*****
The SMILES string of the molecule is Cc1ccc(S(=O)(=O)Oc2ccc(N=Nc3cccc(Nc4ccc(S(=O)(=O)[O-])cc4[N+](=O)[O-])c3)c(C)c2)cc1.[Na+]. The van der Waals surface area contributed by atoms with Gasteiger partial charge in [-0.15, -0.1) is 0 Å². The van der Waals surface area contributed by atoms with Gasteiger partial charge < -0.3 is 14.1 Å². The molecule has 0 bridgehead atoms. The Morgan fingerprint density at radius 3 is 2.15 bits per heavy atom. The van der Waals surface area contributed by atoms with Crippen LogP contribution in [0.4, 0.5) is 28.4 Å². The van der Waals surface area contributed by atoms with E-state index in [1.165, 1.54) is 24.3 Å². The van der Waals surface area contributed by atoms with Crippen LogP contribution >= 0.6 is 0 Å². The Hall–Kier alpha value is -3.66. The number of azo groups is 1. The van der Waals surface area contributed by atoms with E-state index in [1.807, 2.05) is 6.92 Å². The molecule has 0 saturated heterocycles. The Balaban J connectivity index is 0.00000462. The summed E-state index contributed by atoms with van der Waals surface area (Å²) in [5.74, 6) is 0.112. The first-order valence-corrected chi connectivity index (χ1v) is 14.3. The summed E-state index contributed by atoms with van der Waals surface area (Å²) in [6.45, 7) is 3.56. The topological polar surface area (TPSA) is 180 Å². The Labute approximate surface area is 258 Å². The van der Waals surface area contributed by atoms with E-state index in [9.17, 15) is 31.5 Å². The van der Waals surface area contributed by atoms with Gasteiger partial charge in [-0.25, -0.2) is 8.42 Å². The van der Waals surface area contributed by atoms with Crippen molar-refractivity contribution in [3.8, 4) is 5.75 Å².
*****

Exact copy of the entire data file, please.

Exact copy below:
The SMILES string of the molecule is Cc1ccc(S(=O)(=O)Oc2ccc(N=Nc3cccc(Nc4ccc(S(=O)(=O)[O-])cc4[N+](=O)[O-])c3)c(C)c2)cc1.[Na+]. The van der Waals surface area contributed by atoms with Gasteiger partial charge in [-0.15, -0.1) is 0 Å². The van der Waals surface area contributed by atoms with Gasteiger partial charge < -0.3 is 14.1 Å². The molecule has 0 bridgehead atoms. The Morgan fingerprint density at radius 3 is 2.15 bits per heavy atom. The van der Waals surface area contributed by atoms with Crippen LogP contribution in [0.4, 0.5) is 28.4 Å². The van der Waals surface area contributed by atoms with E-state index in [1.165, 1.54) is 24.3 Å². The van der Waals surface area contributed by atoms with Crippen LogP contribution >= 0.6 is 0 Å². The Hall–Kier alpha value is -3.66. The number of azo groups is 1. The van der Waals surface area contributed by atoms with E-state index in [1.807, 2.05) is 6.92 Å². The molecule has 0 saturated heterocycles. The Balaban J connectivity index is 0.00000462. The summed E-state index contributed by atoms with van der Waals surface area (Å²) in [5.74, 6) is 0.112. The first-order valence-corrected chi connectivity index (χ1v) is 14.3. The summed E-state index contributed by atoms with van der Waals surface area (Å²) in [6.45, 7) is 3.56. The topological polar surface area (TPSA) is 180 Å². The Labute approximate surface area is 258 Å². The van der Waals surface area contributed by atoms with E-state index in [9.17, 15) is 31.5 Å². The van der Waals surface area contributed by atoms with Gasteiger partial charge in [-0.25, -0.2) is 8.42 Å². The van der Waals surface area contributed by atoms with Crippen molar-refractivity contribution in [3.8, 4) is 5.75 Å².